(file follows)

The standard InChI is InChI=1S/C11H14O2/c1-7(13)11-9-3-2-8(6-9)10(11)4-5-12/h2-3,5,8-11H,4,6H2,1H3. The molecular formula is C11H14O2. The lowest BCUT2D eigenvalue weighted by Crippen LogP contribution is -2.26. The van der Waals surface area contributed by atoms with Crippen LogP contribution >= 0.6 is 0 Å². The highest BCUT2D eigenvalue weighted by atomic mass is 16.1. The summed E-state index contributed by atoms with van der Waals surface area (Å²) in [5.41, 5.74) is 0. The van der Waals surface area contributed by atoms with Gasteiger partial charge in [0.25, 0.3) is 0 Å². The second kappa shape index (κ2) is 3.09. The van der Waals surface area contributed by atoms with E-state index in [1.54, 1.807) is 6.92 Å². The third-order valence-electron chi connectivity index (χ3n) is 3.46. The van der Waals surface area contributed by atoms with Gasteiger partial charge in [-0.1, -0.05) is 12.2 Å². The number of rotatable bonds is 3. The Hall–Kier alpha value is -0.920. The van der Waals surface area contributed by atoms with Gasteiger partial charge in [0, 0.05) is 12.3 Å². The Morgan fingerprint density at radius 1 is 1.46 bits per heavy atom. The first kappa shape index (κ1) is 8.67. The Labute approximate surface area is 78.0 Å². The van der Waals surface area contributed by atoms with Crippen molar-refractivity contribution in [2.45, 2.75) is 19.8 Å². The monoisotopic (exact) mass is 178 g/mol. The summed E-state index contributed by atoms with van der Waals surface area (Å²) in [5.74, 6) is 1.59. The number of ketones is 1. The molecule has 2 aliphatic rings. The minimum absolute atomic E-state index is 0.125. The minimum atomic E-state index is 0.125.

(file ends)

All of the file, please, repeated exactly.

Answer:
The standard InChI is InChI=1S/C11H14O2/c1-7(13)11-9-3-2-8(6-9)10(11)4-5-12/h2-3,5,8-11H,4,6H2,1H3. The molecular formula is C11H14O2. The lowest BCUT2D eigenvalue weighted by Crippen LogP contribution is -2.26. The van der Waals surface area contributed by atoms with Crippen LogP contribution >= 0.6 is 0 Å². The highest BCUT2D eigenvalue weighted by atomic mass is 16.1. The summed E-state index contributed by atoms with van der Waals surface area (Å²) in [5.41, 5.74) is 0. The van der Waals surface area contributed by atoms with Gasteiger partial charge in [0.25, 0.3) is 0 Å². The second kappa shape index (κ2) is 3.09. The van der Waals surface area contributed by atoms with E-state index in [1.54, 1.807) is 6.92 Å². The third-order valence-electron chi connectivity index (χ3n) is 3.46. The van der Waals surface area contributed by atoms with Gasteiger partial charge in [-0.1, -0.05) is 12.2 Å². The number of rotatable bonds is 3. The Hall–Kier alpha value is -0.920. The van der Waals surface area contributed by atoms with Gasteiger partial charge in [0, 0.05) is 12.3 Å². The Morgan fingerprint density at radius 1 is 1.46 bits per heavy atom. The first kappa shape index (κ1) is 8.67. The Labute approximate surface area is 78.0 Å². The van der Waals surface area contributed by atoms with Crippen molar-refractivity contribution in [2.45, 2.75) is 19.8 Å². The monoisotopic (exact) mass is 178 g/mol. The summed E-state index contributed by atoms with van der Waals surface area (Å²) in [5.74, 6) is 1.59. The number of ketones is 1. The molecule has 2 aliphatic rings. The minimum absolute atomic E-state index is 0.125. The minimum atomic E-state index is 0.125.